I did some pondering over a pot of tea. The Grand Cali doesn’t have the multi-purposeness of the standard Cali. That’s small enough to be used every day, and with its pop-up roof can still sleep four easily enough. I have one at home. I adore it. It doesn’t have a bog or a shower, but that’s the compromise you make.
In adding them in, plus more space and features, the Grand Cali moves away from the simplicity of the standard version. Where the standard Cali is a multi-purpose vehicle in the truest sense of the word, the Grand Cali is simply a campervan. You can’t use it for anything else. Now, if we look at it as a camper van, we start to find holes. Because it’s built on the standard Crafter platform, it’s limited inside. Width is the issue. If someone’s in the centre galley cooking or washing up, no-one can get past them to access to bed of the bathroom. It sounds minor, but if it’s pouring outside and there’s four of you in there, these things start to matter.
The unpowered side door is also very heavy and awkward. Assuming a powered door is an option, you need it. The two passenger seats are upright and narrow. Their occupants will argue and elbow each other. I’m not that au fait with the campervan market, but a quick search shows that £70k gets you more floorspace elsewhere (although you have to balance that against the fact you’ll almost inevitably be driving gussied up Fiat with some dodgy decals).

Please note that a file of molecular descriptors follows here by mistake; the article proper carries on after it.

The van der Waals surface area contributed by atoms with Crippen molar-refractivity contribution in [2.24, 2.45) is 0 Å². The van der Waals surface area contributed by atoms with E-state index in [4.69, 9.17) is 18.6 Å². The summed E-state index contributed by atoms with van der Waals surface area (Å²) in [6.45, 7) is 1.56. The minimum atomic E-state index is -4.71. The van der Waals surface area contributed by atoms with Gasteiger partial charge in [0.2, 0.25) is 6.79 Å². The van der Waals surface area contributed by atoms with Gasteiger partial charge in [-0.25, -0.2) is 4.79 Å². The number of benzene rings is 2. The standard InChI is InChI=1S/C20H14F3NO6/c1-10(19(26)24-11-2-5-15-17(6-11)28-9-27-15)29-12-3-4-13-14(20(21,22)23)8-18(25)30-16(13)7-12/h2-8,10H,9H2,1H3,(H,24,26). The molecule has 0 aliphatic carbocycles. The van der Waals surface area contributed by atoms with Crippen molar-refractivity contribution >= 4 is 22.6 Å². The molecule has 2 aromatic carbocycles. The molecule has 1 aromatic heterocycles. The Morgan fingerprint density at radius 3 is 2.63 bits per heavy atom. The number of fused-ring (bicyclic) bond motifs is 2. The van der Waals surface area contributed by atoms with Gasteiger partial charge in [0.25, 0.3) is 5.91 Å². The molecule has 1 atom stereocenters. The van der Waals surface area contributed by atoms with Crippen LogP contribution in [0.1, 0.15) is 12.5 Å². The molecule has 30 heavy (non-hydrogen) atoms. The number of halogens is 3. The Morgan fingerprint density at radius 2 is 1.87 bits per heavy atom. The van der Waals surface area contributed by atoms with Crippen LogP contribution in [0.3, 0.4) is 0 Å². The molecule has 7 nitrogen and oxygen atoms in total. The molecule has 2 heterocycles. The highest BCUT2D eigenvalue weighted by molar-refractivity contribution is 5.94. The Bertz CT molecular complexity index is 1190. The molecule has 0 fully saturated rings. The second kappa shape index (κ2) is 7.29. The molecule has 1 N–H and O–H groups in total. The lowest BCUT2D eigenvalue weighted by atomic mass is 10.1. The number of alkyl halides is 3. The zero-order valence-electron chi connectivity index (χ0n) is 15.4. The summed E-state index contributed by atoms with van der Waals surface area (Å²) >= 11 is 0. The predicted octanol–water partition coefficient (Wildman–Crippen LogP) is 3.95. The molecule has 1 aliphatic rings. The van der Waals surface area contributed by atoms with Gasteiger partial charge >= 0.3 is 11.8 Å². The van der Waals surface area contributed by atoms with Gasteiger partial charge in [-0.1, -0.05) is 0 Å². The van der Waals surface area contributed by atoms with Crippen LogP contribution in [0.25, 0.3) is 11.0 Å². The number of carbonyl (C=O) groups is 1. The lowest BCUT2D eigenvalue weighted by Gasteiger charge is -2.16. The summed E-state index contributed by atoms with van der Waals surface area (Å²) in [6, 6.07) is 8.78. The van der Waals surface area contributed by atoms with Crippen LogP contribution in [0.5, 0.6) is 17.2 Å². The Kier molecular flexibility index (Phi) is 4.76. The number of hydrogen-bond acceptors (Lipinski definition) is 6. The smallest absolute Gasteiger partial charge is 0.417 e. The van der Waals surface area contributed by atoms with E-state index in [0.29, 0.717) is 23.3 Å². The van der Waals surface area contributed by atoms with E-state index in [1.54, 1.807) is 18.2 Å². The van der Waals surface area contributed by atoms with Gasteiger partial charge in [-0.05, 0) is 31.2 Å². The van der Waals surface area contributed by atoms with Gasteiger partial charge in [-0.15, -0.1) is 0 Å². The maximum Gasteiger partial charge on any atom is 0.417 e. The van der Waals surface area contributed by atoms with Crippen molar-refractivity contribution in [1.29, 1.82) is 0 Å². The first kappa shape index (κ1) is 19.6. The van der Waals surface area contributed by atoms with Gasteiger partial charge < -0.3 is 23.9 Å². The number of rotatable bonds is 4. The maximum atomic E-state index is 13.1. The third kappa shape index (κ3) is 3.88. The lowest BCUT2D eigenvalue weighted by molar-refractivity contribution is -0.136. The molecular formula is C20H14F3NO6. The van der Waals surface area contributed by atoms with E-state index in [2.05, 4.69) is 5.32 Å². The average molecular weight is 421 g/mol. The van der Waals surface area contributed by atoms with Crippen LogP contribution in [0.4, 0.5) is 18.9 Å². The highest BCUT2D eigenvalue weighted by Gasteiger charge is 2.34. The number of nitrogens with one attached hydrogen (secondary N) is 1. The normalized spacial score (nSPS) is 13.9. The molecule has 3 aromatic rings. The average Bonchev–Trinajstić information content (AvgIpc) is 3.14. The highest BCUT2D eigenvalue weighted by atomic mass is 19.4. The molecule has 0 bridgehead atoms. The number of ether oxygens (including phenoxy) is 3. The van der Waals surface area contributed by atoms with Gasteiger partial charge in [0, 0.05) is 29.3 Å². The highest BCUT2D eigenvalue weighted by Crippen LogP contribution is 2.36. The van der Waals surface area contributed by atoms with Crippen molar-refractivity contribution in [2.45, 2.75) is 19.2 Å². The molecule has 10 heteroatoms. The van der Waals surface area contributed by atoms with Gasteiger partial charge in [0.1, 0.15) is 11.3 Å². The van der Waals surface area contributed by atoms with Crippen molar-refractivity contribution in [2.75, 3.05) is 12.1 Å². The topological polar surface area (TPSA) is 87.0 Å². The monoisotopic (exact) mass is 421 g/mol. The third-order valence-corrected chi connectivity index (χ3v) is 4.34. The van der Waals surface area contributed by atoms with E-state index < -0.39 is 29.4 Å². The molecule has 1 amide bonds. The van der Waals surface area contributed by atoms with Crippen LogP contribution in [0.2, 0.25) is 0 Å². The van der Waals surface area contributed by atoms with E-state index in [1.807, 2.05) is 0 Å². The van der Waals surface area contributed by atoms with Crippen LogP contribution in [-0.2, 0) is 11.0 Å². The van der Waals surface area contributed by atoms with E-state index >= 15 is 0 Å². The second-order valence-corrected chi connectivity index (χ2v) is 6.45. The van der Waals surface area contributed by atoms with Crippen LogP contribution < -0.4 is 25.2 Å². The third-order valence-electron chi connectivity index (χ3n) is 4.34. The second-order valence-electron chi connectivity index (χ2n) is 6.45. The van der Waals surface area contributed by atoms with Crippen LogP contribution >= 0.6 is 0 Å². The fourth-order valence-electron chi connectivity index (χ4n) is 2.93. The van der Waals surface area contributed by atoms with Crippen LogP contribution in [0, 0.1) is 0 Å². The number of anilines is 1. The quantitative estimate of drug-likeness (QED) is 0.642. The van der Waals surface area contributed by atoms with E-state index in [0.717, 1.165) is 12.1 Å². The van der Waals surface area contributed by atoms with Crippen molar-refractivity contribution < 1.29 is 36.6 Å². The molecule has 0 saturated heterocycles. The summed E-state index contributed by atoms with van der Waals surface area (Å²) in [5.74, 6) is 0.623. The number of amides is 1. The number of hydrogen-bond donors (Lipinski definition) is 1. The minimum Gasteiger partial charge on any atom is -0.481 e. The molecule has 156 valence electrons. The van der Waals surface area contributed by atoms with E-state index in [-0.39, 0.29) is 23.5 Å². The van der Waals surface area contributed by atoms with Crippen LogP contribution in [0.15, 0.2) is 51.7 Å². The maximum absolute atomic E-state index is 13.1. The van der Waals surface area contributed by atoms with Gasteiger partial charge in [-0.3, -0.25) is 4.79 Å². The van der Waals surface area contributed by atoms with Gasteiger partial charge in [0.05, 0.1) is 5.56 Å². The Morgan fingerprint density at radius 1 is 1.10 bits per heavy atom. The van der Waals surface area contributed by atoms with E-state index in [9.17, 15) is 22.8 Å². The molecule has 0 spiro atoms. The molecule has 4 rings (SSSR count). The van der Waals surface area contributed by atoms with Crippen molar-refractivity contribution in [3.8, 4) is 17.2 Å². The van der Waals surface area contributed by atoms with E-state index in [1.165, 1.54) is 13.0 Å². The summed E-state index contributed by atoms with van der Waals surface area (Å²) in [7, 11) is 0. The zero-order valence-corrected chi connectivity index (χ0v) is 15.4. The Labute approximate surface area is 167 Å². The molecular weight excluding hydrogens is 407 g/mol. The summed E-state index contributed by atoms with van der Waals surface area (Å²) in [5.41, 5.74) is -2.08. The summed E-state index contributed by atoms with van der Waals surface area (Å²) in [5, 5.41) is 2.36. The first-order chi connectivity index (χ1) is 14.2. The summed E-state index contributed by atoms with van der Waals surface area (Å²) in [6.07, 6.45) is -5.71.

Standard equipment is rather miserly. The two tone paint of this one is a £2,850 option. Flat white is the only non-cost paint. Very van. Awning, toilet ventilation, ambient lighting and the over-cab bed? All optional. Yes, really. The ability to sleep four in the 600 will cost you £2,490. I find that shocking.
If you still reckon this is the one for you, things start to look up. The fit and finish is excellent. It looks a heap more desirable than most campervans and is sleeker inside. It sweeps along at around 27mpg, and has enough power (a 2.0 turbo diesel with 177bhp and 302lb ft) to stop you holding everyone up. It’s pretty refined and comfortable to do distance in.
If I was semi-retired and my other half and I were off Euro-touring then the 680 might be a good bet, but overall I just can’t see this catching on for families in the same way as the standard Cali. I did idly wonder whether I’d come away from this mini-adventure wanting to upgrade mine. I don’t.